But there’s a kicker.
Not listed among the 15 holdings is the option to buy 700 million shares of Bank of America Corp (BAC) for $5 billion by September 2021. As of March 3 those shares are worth $9.5 billion, down considerably from the $11.8 billion at the end of December, but still worth much more than Berkshire Hathaway’s option. Better still, it’s getting paid $300 million annually for $5 billion in 6% BAC preferred shares.
What are the odds these shares won’t be worth more in five years time? Slim to none. How can you not love a holding company that seems to have cash spilling from all orifices?
The Brazilian Boys
What do you get when you combine one holding company with another? An investment powerhouse.
Berkshire Hathaway’s relationship with 3G Capital continues to blossom, and investors can expect more deals to arise from the relationship. Consider Warren Buffett to be one of 3G’s in-house lenders and they don’t have a problem raising capital. With a 27% stake in Kraft Heinz Co (KHC), Berkshire Hathaway owns one-quarter of the world’s fifth-largest food company.
3G, as Buffett notes in his 2015 letter to shareholders, is ruthless about finding productivity inefficiencies and stamping them out. You might disagree with the jobs lost using such an approach, but when they shouldn’t necessarily have been created in the first place, it makes the trimming of costs a little easier to take.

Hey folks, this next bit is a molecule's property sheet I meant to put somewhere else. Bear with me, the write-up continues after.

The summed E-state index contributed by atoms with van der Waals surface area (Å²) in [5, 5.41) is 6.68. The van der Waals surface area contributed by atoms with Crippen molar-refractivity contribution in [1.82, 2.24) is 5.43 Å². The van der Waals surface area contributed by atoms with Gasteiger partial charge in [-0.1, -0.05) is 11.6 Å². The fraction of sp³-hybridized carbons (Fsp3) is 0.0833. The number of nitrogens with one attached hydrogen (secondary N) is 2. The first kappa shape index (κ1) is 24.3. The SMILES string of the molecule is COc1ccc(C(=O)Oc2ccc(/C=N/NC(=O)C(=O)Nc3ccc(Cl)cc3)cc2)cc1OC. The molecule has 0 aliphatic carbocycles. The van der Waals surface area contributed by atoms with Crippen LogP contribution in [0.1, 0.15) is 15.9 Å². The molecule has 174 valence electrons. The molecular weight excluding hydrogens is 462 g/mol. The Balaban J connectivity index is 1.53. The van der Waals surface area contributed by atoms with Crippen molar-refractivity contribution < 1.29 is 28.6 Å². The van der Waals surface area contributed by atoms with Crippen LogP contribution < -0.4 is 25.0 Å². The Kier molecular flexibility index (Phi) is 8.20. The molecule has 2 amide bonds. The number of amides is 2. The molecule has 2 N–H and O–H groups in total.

Why do you invest in a mutual fund?
So a professional money manager can make the moves you can’t or won’t make to advance your retirement savings. Berkshire Hathaway is no different. In partnering with 3G, it does what a holding company should do, and that’s successfully allocate capital. End of story.
Intrinsic Value of BRK Can’t Help but Increase
Again, using Buffett’s own words to illustrate why there is no better holding company than Berkshire Hathaway, consider what he says about intrinsic value and BRK stock:
“The managers who succeed Charlie and me will build Berkshire’s per-share intrinsic value by following our simple blueprint of: (1) constantly improving the basic earning power of our many subsidiaries; (2) further increasing their earnings through bolt-on acquisitions; (3) benefiting from the growth of our investees; (4) repurchasing Berkshire shares when they are available at a meaningful discount from intrinsic value; and (5) making an occasional large acquisition. Management will also try to maximize results for you by rarely, if ever, issuing Berkshire shares.”
Only by being a holding company with strong, decentralized, in-the-field management can their successors — whomever they might be — hope to be remotely successful. It’s exactly because of this structure that its future is bright.
As of this writing, Will Ashworth did not hold a position in any of the aforementioned securities.